When I look in the mirror, I see my Mom. Not because I’m having a vision of my dearly departed mother but because I look so much like her. I have so many physical traits like her side of the family that I’ve had people look at me and say, “You must be Eleanor’s son.” Yes, I must.
When I look down at my hands, working on some detailed project, I see my Mom’s hands. They tremble just like hers did. She became quite self-conscious of this as she got older. Likewise, I am becoming more self-conscious of my shaky hands. People think I’m nervous about something when they notice it. The only thing I’m nervous about, however, is that you’ll notice it make a comment like that. At those times I feel my Mom’s frustration.
When I consider the follicle challenges I have on my head yet see the copious amount of hair that happily grows everywhere else on my body, I think of my Mom; not because she was bald and hairy but because her brothers were bald and hairy. As I understand it, I got that genetic quirk through her side of the family. The scant hair gracing my head is quite grey now, too. Also a reason to think of Mom. She got grey very early on in life. In fact, as the baby of the family, the youngest of six kids, I have no memory of my Mom with anything but grey hair. My siblings like to say it was because of the youngest child that she went grey so young. Sorry, Mom.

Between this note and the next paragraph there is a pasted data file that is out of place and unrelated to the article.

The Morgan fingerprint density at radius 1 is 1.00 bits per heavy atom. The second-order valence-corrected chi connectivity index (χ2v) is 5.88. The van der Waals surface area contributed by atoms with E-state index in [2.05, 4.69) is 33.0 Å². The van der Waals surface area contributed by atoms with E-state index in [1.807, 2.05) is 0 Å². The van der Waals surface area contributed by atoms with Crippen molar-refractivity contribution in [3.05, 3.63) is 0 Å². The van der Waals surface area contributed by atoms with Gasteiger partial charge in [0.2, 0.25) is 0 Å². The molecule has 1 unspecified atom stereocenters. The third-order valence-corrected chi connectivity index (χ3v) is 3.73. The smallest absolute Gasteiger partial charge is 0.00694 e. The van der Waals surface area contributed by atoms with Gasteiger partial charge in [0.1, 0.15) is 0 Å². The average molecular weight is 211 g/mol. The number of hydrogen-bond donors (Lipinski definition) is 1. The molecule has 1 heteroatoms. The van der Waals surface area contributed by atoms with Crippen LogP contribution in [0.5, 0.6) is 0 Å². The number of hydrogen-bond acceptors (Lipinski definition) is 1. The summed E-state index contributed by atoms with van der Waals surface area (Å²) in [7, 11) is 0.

When I hear someone make a joke about their “quasi-Alzheimer’s” I think of my Mom. I have said before that she lost her battle with Alzheimer’s disease but I really don’t like that phrase anymore. She had as much chance of “battling” that disease as the young Somalian pirates had of taking on the U.S. Navy at the end of the “Captain Phillips” movie. It was not a fair fight and the end was inevitable. I would be lying if I said I wasn’t worried about ending my days in the fading confusion that comes with that horrible disease. It was difficult not to feel cheated by not having your Mom fully there for the last few years of her life. Yet even in the throes of Alzheimer’s, there were aspects of who she uniquely was that could not be extinguished. She still loved to laugh. She still brightened up when little children came around. She still remained deeply concerned about caring for people, being hospitable, having enough food for everyone.
My Mom was a compassionate and gracious person. She came from a quiet, kind-hearted family, humble to a fault. I have very few memories of Mom talking much about herself. She would elaborate on some things if you asked her but seemed genuinely uninterested in being the center of any conversation. Only very late in her life did I discover she had dreams of being a nurse when she was young. Her parents discouraged this notion, especially when it became clear she had the opportunity to marry a charismatic young man who was destined to become a pastor. To them this was by far the highest status she could achieve, being wife to someone of prominence and position. I never sensed that my Mom resented this or resented the role she played as wife and mother.